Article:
Dr Bruce Hughes and Dr Robert Naismith discuss how high-efficacy therapies have impacted the understanding of disease progression and multiple sclerosis care.
Bruce Hughes, MD:The thing that I think is really interesting to me also has been, if you look at our understanding, we used to have this belief that we had RAW [relapse-associated worsening] early in multiple sclerosis, and then PIRA [progression independent of relapse activity] was later in multiple sclerosis. But more compelling information is showing us that PIRA and RAW are occurring concurrently from earlier times in the disease process. And it’s interesting how we try to sort that out, which I think we’ll discuss further with other topics. And kind of what I’d like to move to is brain volume loss. And what do you think about when you think of PIRA and associated brain volume loss? Because we know that MS [multiple sclerosis] brings atrophy at 3 to 5 times the rate of the general population. Can we impact that?
Robert Naismith, MD: I think that the brain volume changes are really critical because it is a new paradigm in the way that we think about MS compared to when both of us just started in this field. When we began, there was that dichotomy that you have this relapsing, remitting phase, and then you have this progressive phase. And that there were 2 things, and there was almost this switch that flipped up. And people looked for signatures and biomarkers of when people became progressive, as if this was just something that happened one day. And I think what we’re learning from the imaging and the immunology and the clinical aspects of it with PIRA and changes in brain volume is that progression occurs in an individual at the very beginning of the disease, and it may even begin before we are aware of the disease. There may be this prodromal period that MS has kind of had the fuse lit, but they haven’t presented yet, but you have this inflammatory state that’s taking place and is causing some of these changes even before they present with their first episode. So the shift in the paradigm is that we don’t have this relapsing remaining stage and the secondary progressive stage, but you have patients that present with relapsing disease. But those elements of progression are present at the very beginning, and it’s a continuum until patients pass their neurologic reserve because this is all hidden because people are able to compensate for the problems that this degeneration is [creating,] up to a point. It might be 10 years, 15 years, 20 years from the disease onset, but there becomes this critical period where they’re no longer able to compensate, and that’s what we call the clinical phenotype of progression because now they’re having the walking issues because of the generation of the corticospinal tracts and the sensory fibers that are the long fibers under the most stress. I think one of the key things that has really revealed this is high-efficacy therapies. When we started our therapies, we’re very good, but people always talked about this treatment gap. We weren’t able to get the relapses down to a very low rate, and now that we have treatments of moderate- to high-efficacy regions, we are seeing that patients [have more] worsening even in the relapsing stage of the disease not due to the relapses themselves. So I think this sort of unmasked that whole phenomenon. What have you seen?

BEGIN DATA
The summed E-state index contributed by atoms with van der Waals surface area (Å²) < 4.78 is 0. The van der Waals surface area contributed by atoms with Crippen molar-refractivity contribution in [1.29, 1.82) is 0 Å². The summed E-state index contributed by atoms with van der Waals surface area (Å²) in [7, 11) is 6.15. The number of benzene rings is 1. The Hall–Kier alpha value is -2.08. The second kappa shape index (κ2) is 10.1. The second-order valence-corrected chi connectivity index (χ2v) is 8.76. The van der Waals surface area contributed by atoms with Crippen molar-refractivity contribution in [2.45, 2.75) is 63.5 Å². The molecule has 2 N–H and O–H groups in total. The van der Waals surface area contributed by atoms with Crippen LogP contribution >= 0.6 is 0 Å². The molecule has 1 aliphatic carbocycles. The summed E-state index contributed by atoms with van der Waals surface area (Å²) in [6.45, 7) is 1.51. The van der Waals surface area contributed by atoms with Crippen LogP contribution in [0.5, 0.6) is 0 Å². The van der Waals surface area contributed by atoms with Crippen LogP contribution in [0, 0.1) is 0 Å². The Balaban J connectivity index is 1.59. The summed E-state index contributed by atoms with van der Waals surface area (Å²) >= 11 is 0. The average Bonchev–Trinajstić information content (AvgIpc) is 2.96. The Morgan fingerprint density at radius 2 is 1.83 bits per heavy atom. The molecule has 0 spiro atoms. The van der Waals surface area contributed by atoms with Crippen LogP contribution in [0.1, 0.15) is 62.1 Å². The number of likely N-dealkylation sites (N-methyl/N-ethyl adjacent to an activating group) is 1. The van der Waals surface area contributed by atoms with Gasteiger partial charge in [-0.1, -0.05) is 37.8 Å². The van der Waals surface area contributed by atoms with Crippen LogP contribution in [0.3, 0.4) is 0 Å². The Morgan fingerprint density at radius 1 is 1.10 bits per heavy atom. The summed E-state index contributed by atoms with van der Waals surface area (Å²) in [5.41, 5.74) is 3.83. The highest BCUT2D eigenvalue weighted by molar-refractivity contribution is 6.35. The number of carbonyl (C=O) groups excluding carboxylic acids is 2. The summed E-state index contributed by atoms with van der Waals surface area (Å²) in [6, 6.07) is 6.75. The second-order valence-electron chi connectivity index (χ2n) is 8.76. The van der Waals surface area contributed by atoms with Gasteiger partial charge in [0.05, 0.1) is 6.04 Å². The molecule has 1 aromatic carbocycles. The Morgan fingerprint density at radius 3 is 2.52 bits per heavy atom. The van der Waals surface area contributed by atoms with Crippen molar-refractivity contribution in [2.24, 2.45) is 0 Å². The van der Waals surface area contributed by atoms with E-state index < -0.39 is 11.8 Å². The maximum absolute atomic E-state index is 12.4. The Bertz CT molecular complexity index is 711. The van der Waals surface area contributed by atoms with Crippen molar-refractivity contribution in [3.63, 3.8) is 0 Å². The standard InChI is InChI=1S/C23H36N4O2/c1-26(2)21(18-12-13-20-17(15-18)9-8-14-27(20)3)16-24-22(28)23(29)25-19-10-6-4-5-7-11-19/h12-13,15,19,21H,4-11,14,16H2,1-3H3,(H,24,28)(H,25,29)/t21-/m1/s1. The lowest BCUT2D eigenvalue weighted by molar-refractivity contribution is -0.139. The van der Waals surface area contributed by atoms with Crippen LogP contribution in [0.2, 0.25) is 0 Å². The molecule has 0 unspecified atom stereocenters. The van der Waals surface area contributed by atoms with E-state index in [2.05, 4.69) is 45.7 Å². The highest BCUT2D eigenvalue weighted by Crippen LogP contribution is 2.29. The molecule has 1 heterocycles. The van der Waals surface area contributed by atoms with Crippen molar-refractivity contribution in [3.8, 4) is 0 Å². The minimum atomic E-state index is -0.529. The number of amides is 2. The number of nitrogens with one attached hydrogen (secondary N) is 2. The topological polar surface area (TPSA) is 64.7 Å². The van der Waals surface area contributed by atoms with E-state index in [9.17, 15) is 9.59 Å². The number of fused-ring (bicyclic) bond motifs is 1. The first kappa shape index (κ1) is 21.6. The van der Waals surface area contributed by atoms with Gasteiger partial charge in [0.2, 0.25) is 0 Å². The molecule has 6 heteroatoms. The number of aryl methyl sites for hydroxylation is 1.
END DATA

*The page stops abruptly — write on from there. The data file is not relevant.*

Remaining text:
Bruce Hughes, MD: Yeah, I’d say it’s the era of high-efficacy therapies. Using high-efficacy therapies early is starting to pay off. We don’t have great data on impacts of DMTs [disease-modifying therapies] on PIRA, but I think that evidence is building. We have data from a few years ago with ocrelizumab, ofatumumab, and, very recently, ozanimod. Ofatumumab has been shown to have impacts on PIRA, and I think this may tie in somewhat with the concurrent impacts these high-efficacy therapies have on brain volume loss, both total and cortical and deep brain matter structures. We know that can impact on all aspects of how a multiple sclerosis patient is doing. We talk about the patient later when we have dropout, and all of us have seen this, where we say, “You’ve transitioned into a progressive phase of the disease,” because there are more bladder issues and slow, smoldering, spastic gait that just is getting slower and less steady. But I think when we look at the atrophy, what’s only been gaining attention more recently is the impact on what that has on cognitive functioning, and PIRA is maybe a driver early on of cognitive disability, and I’ll even throw in fatigue.
Transcript is AI-generated and edited for clarity and readability.